Israelis won't see any visiting foreign leaders in Jerusalem

High barricades and security checkpoints placed along the streets surrounding the President's Residence ensure that not even Rivlin's next door neighbors will have any luck seeing foreign dignitaries.

PREPARING THE flags at the King David Hotel in Jerusalem for next week’s arrival of world leaders.  (photo credit: SHLOMI AMSALEM)
PREPARING THE flags at the King David Hotel in Jerusalem for next week’s arrival of world leaders.
(photo credit: SHLOMI AMSALEM)
With very few exceptions, the Israel public will not get any in-the-flesh sighting of the visiting royals or heads of state and government who will be in Israel this week. The only way they will see them is on their television, computer or cellphone screens.
On Monday, barricades on both sides of the street outside the President’s Residence, as well as on some side streets, were already in place, along with several tents for security checks.
The barriers erected opposite the President’s Residence were very high and lined with tarpaulin to prevent passersby from gawking at the guests. Only those who invited to dine at President Reuven Rivlin’s table on Wednesday night will see them.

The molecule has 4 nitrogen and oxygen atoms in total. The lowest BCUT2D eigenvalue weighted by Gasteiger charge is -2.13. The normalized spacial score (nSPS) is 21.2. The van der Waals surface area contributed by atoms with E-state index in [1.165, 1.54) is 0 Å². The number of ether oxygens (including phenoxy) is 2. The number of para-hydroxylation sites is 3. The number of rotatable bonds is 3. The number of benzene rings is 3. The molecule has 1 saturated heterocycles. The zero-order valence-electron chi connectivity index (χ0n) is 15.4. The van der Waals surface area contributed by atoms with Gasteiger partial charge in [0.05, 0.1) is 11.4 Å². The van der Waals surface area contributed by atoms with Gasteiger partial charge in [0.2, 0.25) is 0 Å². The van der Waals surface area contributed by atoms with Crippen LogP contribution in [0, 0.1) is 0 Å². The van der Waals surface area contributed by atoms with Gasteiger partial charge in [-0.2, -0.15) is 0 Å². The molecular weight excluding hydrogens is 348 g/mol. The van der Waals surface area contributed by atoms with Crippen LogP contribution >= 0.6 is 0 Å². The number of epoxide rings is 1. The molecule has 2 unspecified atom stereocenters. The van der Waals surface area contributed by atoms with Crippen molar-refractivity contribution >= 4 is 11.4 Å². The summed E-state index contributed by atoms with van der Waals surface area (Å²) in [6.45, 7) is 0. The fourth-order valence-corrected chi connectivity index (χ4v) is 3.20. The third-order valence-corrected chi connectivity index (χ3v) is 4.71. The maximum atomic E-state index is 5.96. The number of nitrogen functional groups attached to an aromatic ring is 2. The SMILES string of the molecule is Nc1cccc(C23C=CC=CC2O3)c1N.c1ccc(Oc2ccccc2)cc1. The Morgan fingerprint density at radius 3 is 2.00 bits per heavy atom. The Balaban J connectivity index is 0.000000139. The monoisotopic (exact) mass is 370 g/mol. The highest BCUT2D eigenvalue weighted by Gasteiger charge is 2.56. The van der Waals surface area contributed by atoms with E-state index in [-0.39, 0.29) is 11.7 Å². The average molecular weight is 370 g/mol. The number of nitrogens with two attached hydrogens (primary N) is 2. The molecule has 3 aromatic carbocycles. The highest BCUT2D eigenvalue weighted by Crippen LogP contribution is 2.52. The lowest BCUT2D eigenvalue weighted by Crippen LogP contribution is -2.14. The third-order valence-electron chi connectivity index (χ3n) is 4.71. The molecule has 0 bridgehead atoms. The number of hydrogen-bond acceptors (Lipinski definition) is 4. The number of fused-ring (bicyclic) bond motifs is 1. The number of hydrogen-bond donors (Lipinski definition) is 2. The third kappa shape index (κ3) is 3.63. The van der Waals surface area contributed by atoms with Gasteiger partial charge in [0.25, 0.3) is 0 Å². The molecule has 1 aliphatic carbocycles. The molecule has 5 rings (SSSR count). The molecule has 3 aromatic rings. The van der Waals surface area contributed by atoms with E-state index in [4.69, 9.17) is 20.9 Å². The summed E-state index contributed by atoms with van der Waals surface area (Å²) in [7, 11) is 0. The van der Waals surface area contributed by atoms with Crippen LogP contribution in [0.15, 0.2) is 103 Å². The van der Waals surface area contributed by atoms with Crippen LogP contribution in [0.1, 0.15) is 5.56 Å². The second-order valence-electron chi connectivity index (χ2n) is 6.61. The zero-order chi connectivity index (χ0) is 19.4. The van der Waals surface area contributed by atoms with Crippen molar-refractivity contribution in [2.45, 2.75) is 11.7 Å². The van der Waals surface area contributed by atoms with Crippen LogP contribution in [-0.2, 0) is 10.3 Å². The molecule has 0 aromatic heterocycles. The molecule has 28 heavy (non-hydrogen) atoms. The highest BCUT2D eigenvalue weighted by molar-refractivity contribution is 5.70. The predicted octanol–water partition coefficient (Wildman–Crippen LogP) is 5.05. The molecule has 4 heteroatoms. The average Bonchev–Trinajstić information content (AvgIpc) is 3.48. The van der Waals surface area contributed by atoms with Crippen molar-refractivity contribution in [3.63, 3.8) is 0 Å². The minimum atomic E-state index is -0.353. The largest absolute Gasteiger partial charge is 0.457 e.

The most high-ranking VIPs will not even be seen by Rivlin’s neighbors who live on the top floors of their apartment buildings, because the motorcades escorting them into the grounds will not stop within viewing distance but will take the honorees to the entrance of the reception tent by the pergola at the end, away from the entrance gates.
Down the road at the King David Hotel, where most of the dignitaries are staying, high, tarpaulin-lined barricades stretch the whole length of the building. In addition, there will be regular waist-high barricades along the rest of the street, including outside the David Citadel Hotel, where President Vladimir Putin will be staying. Some of those barriers may be replaced over the next 24 hours.
Other than officialdom, and the few approved journalists doing live coverage of VIP events, the only people who will get a close-up look or, perhaps, a handshake with any of the VIPs are expatriate immigrants from any specific hosting country whose ambassador makes a reception or other event for that country’s head of delegation. That also happens whenever a single monarch, prince, princess, president, prime minister or foreign minister comes to Israel.
This is the season when Israelis and religiously observant Jews pray for rain. But at the President’s Residence, there is a fervent prayer by all involved in arrangements for Wednesday night’s dinner that there will be no rain and that temperatures will be comfortably warm.